Years ago, I was introduced to the Lectio Divina by Eugene Peterson. This practice is made up of 4 elements: lectio (we read the text), meditatio (we meditate the text), oratio (we pray the text), and contemplatio (we contemplate the text). I’ve used the practice to read through several books of scripture, and it has been a blessing. I have begun the year doing this, journaling my thoughts as I read through the book of Philippians. The first two verses, while seemingly insignificant, are powerful.
This letter is from Paul and Timothy, slaves of Christ Jesus. I am writing to all of God’s holy people in Philippi who belong to Christ Jesus, including the church leaders and deacons. May God our Father and the Lord Jesus Christ give you grace and peace. (NLT)
There is no authority listed by Paul. No mention of him being an apostle. Just his name, along with Timothy’s. That tells me that they knew each other well. They had a depth of friendship and Paul didn’t feel a need to establish authority. Timothy is part of this story. His is not less than Paul, but a colleague. I remember when my doctoral mentor, Len Sweet, walked into our first cohort meeting, he greeted us as colleagues. He made sure to note that he wanted to learn as much from us and we might from him.
It’s positional. It’s humility. It’s a true understanding of who you are, who you are in Christ, and what your role is in the larger scheme of God’s plan.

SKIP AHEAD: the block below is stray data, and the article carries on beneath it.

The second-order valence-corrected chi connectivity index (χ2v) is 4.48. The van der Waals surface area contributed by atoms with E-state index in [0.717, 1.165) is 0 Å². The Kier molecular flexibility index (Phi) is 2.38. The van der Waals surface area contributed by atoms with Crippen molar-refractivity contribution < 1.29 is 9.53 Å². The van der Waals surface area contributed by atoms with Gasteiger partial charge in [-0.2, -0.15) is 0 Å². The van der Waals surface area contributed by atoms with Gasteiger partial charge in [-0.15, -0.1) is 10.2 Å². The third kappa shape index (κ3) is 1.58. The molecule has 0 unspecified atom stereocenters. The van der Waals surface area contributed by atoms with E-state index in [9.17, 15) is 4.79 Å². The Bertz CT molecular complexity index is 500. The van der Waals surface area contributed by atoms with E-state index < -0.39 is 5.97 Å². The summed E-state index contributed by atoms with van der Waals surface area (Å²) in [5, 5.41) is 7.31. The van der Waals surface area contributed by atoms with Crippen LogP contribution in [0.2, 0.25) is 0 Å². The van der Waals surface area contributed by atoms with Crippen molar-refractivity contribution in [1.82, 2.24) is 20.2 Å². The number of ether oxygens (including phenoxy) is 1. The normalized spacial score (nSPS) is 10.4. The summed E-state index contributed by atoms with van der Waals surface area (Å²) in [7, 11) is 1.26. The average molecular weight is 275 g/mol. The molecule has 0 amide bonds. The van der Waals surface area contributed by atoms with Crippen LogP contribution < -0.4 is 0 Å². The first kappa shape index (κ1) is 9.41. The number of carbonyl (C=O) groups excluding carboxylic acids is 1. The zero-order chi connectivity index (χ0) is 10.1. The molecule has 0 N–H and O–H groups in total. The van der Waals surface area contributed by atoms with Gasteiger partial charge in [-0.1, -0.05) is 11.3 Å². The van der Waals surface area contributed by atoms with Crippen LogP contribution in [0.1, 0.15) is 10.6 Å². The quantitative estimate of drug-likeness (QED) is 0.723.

Paul notes that he and Timothy are slaves. Owned by someone else. Told “to do” by someone else. They are slaves to God. And we too are “slaves” to God. We listen and hear his voice and carry out His wishes. It is a choice we made. We decided to enter into that role, realizing we had a debt we could not pay and sought out the only one who could pay it. We signed our life away.
But we are not just a “slave”. The word also means “servant” and is the same word used in the Old Testament to refer to the “Servant of the Lord.” We have an honored position of service to God the Father and to Christ his Son. So while we have chosen to place ourselves into his service, he has positioned us in an important role as one who would express the goodness, grace, and love of God to the world in which we live.
And we are connected not just to God, but to others. We are part of a holy people, in the same position as the Israelites in Ex. 19 (also 1 Peter 2) who God chose to care for and love as his own precious family. He cares and provides for us; we listen and honor him. That was the ask then, and it’s the same ask now. As God ensured that he would honor it all then, he does the same today.
And we are God’s slaves, servants, and holy people in a specific place and time. For the Philippians, it was 2000 years ago in on a Greek island. For us, it’s where we are located in this year.
And we belong to Jesus. The first of 61 references to Jesus in the book. It’s how we are all connected. We are not connected by rules or laws or even minute beliefs. We are connected together by our relationship with Jesus.
You and I may have different beliefs about various aspects of theology. Or Politics. Or football. But what, actually who, ties us together is Jesus. This is where we find common ground. And even though we are different, and are from different backgrounds, we are the same…because of Jesus.
Our relationship with Jesus allows us to come together and serve one another and love one another.
Our relationship with Jesus allows us to come together and serve the world.
In our Glocal world.
And if we locate ourselves there, in Christ, we find ourselves with the opportunity to see God’s Kingdom grow and our lives enriched by the diversity that comes with our common confidence and trust in Jesus.